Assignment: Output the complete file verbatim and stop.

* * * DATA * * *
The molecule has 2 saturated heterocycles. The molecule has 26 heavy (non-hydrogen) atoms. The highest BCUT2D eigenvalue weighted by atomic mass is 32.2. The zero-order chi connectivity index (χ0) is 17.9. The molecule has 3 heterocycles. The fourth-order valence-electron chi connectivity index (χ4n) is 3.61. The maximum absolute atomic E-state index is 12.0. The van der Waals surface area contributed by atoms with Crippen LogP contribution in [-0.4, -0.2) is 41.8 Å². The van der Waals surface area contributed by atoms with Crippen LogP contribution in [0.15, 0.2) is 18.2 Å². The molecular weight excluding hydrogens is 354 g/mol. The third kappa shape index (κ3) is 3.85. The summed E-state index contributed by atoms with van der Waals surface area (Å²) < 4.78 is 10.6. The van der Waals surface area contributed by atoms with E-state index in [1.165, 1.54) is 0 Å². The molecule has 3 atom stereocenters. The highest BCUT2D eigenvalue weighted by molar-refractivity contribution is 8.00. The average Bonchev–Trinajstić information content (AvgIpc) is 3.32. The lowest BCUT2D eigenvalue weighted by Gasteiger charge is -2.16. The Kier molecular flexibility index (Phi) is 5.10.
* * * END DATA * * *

The molecule has 2 saturated heterocycles. The molecule has 26 heavy (non-hydrogen) atoms. The highest BCUT2D eigenvalue weighted by atomic mass is 32.2. The zero-order chi connectivity index (χ0) is 17.9. The molecule has 3 heterocycles. The fourth-order valence-electron chi connectivity index (χ4n) is 3.61. The maximum absolute atomic E-state index is 12.0. The van der Waals surface area contributed by atoms with Crippen LogP contribution in [-0.4, -0.2) is 41.8 Å². The van der Waals surface area contributed by atoms with Crippen LogP contribution in [0.15, 0.2) is 18.2 Å². The molecular weight excluding hydrogens is 354 g/mol. The third kappa shape index (κ3) is 3.85. The summed E-state index contributed by atoms with van der Waals surface area (Å²) < 4.78 is 10.6. The van der Waals surface area contributed by atoms with E-state index in [1.165, 1.54) is 0 Å². The molecule has 3 atom stereocenters. The highest BCUT2D eigenvalue weighted by molar-refractivity contribution is 8.00. The average Bonchev–Trinajstić information content (AvgIpc) is 3.32. The lowest BCUT2D eigenvalue weighted by Gasteiger charge is -2.16. The Kier molecular flexibility index (Phi) is 5.10.